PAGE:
There it was outstretched in front of me, the Tamparuli Bridge that looked like something out of an Indiana Jones movie. I couldn’t see what was at the end of the bridge that appeared to lead to an unknown world. The suspension bridge that began in a world with houses and shops led to a new world on the opposite side of the river. Two problems became apparent, heights are not my friend and the thought of crossing a swinging bridge with rocks and water metres below filled me with dread.
There was only one thing for it, I had to get to the other side, one foot in front of the other and I was off. As the bridge began to sway I glanced down at the river and rocks below. Instead of thoughts of the bridge snapping and my body breaking on the rocks below my mind was taken over by the sounds of the wildlife, the sites and smells of the jungle and eventually the Kiulu Farmstay that I could see at the end of the bridge. My fear of heights was gone and I became excited about the day and night ahead.
The time spent at Kiulu Farmstay would stand out as the highlight of my trip to Sabah.
My accommodation was the newly finished Fig Tree, built by the hands of a group of female students from the UK. My guide Saidin told me that they worked constantly and without complaint, one piece of bamboo at a time until the job was completed.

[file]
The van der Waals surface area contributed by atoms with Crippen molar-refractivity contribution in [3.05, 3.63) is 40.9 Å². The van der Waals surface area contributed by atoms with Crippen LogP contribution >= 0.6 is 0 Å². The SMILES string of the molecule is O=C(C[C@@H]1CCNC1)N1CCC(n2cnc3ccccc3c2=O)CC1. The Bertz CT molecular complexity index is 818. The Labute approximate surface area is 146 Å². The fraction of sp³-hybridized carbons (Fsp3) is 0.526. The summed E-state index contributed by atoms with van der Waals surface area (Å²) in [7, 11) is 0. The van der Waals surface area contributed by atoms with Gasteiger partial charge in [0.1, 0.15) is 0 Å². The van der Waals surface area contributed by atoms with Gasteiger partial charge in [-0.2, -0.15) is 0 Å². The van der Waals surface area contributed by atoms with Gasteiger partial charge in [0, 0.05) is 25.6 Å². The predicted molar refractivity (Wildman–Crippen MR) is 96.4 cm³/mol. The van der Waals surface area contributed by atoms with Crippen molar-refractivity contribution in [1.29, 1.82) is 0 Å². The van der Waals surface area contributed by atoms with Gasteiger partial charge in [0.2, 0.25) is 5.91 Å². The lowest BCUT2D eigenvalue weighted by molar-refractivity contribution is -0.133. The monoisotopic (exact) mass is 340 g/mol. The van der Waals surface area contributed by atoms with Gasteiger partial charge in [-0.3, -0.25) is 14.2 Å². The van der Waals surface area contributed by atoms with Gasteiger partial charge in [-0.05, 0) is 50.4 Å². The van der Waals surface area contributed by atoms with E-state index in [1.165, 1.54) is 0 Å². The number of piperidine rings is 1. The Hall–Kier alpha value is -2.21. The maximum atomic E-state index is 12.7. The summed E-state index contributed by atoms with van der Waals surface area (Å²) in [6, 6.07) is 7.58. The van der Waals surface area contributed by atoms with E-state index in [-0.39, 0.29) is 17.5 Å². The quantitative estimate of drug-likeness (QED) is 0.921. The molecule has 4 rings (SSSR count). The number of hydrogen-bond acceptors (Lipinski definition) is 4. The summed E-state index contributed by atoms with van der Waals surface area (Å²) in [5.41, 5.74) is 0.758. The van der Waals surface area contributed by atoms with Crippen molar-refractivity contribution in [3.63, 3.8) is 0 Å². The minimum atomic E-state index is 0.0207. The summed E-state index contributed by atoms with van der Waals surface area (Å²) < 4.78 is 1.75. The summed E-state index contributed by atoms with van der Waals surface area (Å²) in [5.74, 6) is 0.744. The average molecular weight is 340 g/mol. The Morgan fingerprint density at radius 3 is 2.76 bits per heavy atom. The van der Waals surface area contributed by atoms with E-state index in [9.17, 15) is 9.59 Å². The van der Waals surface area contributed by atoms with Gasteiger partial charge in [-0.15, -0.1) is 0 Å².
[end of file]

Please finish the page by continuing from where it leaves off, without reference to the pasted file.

The Fig Tree was designed to look like a traditional longhouse. Made entirely from bamboo, the building creaked and moved slightly under every footstep, and it comes with modern conveniences like two bedrooms with comfortable double beds, each has a massive mosquito net around the bed, a ceiling fan, hot and cold running water, a workable kitchen, shower room and two toilets. There were also tents set up in the grounds for more guests. I was lucky enough to be the only guest.
It was the perfect base to explore the nearby villages and surrounding jungle. Did I mention that the front garden looked out on to the river and the back garden into the jungle?
Saidin’s uncle owns the land, locals can buy the land for a very cheap price from the government to build and grow crops on.
On arrival I sat and spoke to Saidin and his friends about life in the jungle, living off the land, their culture and tribe and in particular Saidin’s visions for the future. While many traditions still exist within the local tribes, don’t think that they walk around in fig leaves and grass skirts. It’s the 21st century and things have changed in the jungle too. Tribal people dress the same as us, carry mobile phones, use Facebook and Twitter and all the children go to school.